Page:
Image 3: Film sleeve from the photo course in Beirut in 1980/81 with the name Yousef Qutob [Youssef Khotoub], shown by Khotoub himself in November 2011 at Palestinian press agency WAFA in Ramallah. On the computer screen on the back is a photo with Horst Sturm during the photo course in Tunisa, 1986. Photo: Armin Linke.


Considering the fact, that Horst Sturm has been the only East German delegate of the ADN press agency of the GDR to collaborate with the P.L.O., and further on, that the photographs as well as information about the photo courses are accessible only via him. Another course’ participant was Tariq Ibrahim, who recalls from the educational encounters in a conversation in Beirut in 2011: 

‘When Horst came here, we felt that he was one of us and we loved him. We never felt that he was our teacher. I think he was a well-known person in Germany but he was down to earth that we never felt we were his students. He never praised himself but I felt that he was an important person. […] During a month of training, we had intensive lessons not just in the lab! Even when we were eating!’ 

Irabhim’s description delineates an educational environment that actively tried to continue and improve an image practice by non-hierarchical structures, i.e., a mutual exchange between teacher and students as equal partners. We also hear from this description the importance of social structures, which supports my argument that this archived image practice must be discussed not only from its outcomes that could be placed on public display, but through its conditions of production that are difficult to capture in a single shot. In other words, the social (eating) and spatial (outside the lab) parameters are not simply anecdotes but break an image practice into various strands that form together rather a network of practice, then just photography in a narrow sense. 

Such an educational set-up differs deeply from institutionalized structures as it becomes apparent, for example, in the film The Black Star (1965, dir. by Joachim Hellwig), which reports about solidarity relations of the GDR with Ghana. In this film, the East-German Grace Arnold teaches Political Economy in upfront teaching in a classroom of the Kwame Nkruma Ideological Institute for ca. 100 students. Teacher and students were separated spatially from each other by a teacher’s lectern. The reason to conduct a class like certainly matters from the class’ size in comparison with the photo courses in Beirut, where we speak of ca. 15 participants per course. However, even though these two different settings are difficult to compare due to its different framework and content, it allows to argue that the photo courses in Beirut, and particularly also Sturm’s way of teaching, suspended institutional protocols of solidarity.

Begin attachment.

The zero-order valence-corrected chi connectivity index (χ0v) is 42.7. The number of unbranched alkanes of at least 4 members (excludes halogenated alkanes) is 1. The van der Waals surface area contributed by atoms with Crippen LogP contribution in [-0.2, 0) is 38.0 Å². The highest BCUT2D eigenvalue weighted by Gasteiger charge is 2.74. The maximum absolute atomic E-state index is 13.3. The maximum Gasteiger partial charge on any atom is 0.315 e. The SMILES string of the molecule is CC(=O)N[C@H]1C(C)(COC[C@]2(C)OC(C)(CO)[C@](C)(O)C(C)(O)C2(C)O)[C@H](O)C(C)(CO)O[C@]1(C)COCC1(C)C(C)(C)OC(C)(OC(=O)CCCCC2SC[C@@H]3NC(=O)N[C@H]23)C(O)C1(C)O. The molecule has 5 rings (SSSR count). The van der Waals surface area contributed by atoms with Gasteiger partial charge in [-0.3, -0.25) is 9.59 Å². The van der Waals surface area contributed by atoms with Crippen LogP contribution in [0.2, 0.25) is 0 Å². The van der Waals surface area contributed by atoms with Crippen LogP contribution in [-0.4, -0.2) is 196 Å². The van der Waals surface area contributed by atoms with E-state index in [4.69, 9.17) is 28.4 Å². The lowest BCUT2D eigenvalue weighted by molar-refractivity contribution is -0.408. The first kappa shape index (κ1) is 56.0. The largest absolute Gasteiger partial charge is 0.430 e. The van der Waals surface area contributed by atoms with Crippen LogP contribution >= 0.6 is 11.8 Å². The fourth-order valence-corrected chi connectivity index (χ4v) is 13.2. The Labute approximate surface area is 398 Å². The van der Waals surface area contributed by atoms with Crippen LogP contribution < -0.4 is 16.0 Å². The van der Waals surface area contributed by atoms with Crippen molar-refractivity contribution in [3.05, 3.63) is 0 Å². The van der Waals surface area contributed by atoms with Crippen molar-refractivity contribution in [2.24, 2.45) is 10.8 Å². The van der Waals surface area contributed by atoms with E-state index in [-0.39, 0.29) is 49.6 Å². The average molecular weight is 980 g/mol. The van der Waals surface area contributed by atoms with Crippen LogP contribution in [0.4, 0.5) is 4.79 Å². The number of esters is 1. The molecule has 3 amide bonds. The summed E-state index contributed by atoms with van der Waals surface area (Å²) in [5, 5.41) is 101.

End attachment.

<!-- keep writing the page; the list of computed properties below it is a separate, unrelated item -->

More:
In conclusion, for now, I suggest to take the inquiry into the images from the Cold War period for delineating a new understanding of the space of exhibition-making: the exhibition is not only a measurable space consisting of walls, lightening system, display devices and so on, but I propose, first, to look at it in geopolitical terms that articulates a relation between ‘here’ and ‘elsewhere’ as the archived image practice suggests, exemplified by the individually archived photographs of Horst Sturm. Such an approach insists to consider the troubling double-bind made of the social-collective importance of the archived practice (i.e., a micro-political potential) and official party protocols as well as the institutionalization of solidarity (i.e., a macro-political dimension). Second, in order to distance the work from defining the archival material as anthropological invention but through a geopolitical concern I deliberately speak of a network of practices. It links up with Allan Sekula’s request that ‘The archive has to be read from below, from a position of solidarity.’ (1987) In other words, my approach insists in an actualizing approach to an archived practice, i.e., the transfer from a historical moment into a contemporary frame, asking for a vocabulary that allows to problematize binary forces of a Cold War period in order to re-think a geopolitical dimension of solidarity, as a spatial potentiality in exhibition-making. Within these two layers, I locate a new spatiality of exhibition-making that embraces border crossing geopolitical exigencies.